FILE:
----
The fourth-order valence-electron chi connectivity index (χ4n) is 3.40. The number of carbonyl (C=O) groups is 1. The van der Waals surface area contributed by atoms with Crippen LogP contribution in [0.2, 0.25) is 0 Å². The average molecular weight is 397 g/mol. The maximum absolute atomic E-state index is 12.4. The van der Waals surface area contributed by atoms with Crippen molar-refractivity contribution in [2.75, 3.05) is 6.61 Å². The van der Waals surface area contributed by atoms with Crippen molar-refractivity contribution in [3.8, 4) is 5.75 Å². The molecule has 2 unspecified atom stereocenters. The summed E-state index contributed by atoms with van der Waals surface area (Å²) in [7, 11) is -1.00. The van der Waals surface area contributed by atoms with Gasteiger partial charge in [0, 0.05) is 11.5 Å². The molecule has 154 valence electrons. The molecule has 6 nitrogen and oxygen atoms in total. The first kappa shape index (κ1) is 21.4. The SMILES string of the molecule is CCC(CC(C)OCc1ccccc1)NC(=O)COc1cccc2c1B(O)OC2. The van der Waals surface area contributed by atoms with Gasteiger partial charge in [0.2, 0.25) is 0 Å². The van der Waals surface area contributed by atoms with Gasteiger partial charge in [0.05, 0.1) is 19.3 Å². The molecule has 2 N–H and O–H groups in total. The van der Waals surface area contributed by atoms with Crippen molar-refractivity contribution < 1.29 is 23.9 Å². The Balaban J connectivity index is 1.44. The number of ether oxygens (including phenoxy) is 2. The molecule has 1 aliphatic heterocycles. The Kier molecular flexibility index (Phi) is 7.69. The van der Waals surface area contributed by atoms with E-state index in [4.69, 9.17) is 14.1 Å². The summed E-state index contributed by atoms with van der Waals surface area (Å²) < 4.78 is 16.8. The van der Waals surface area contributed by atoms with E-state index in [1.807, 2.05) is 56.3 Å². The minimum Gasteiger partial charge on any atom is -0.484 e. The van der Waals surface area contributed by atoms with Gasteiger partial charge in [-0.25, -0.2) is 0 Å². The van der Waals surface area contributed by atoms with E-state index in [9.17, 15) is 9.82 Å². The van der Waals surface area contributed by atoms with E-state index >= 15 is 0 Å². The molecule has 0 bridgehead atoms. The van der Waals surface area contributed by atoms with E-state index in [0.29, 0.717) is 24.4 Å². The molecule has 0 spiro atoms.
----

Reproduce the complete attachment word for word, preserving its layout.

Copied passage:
The fourth-order valence-electron chi connectivity index (χ4n) is 3.40. The number of carbonyl (C=O) groups is 1. The van der Waals surface area contributed by atoms with Crippen LogP contribution in [0.2, 0.25) is 0 Å². The average molecular weight is 397 g/mol. The maximum absolute atomic E-state index is 12.4. The van der Waals surface area contributed by atoms with Crippen molar-refractivity contribution in [2.75, 3.05) is 6.61 Å². The van der Waals surface area contributed by atoms with Crippen molar-refractivity contribution in [3.8, 4) is 5.75 Å². The molecule has 2 unspecified atom stereocenters. The summed E-state index contributed by atoms with van der Waals surface area (Å²) in [7, 11) is -1.00. The van der Waals surface area contributed by atoms with Gasteiger partial charge in [0, 0.05) is 11.5 Å². The molecule has 154 valence electrons. The molecule has 6 nitrogen and oxygen atoms in total. The first kappa shape index (κ1) is 21.4. The SMILES string of the molecule is CCC(CC(C)OCc1ccccc1)NC(=O)COc1cccc2c1B(O)OC2. The van der Waals surface area contributed by atoms with Gasteiger partial charge in [0.2, 0.25) is 0 Å². The van der Waals surface area contributed by atoms with Gasteiger partial charge in [0.05, 0.1) is 19.3 Å². The molecule has 2 N–H and O–H groups in total. The van der Waals surface area contributed by atoms with Crippen molar-refractivity contribution < 1.29 is 23.9 Å². The Balaban J connectivity index is 1.44. The number of ether oxygens (including phenoxy) is 2. The molecule has 1 aliphatic heterocycles. The Kier molecular flexibility index (Phi) is 7.69. The van der Waals surface area contributed by atoms with E-state index in [4.69, 9.17) is 14.1 Å². The summed E-state index contributed by atoms with van der Waals surface area (Å²) < 4.78 is 16.8. The van der Waals surface area contributed by atoms with E-state index in [1.807, 2.05) is 56.3 Å². The minimum Gasteiger partial charge on any atom is -0.484 e. The van der Waals surface area contributed by atoms with Gasteiger partial charge in [-0.25, -0.2) is 0 Å². The van der Waals surface area contributed by atoms with E-state index in [9.17, 15) is 9.82 Å². The van der Waals surface area contributed by atoms with E-state index >= 15 is 0 Å². The molecule has 0 bridgehead atoms. The van der Waals surface area contributed by atoms with E-state index in [0.29, 0.717) is 24.4 Å². The molecule has 0 spiro atoms.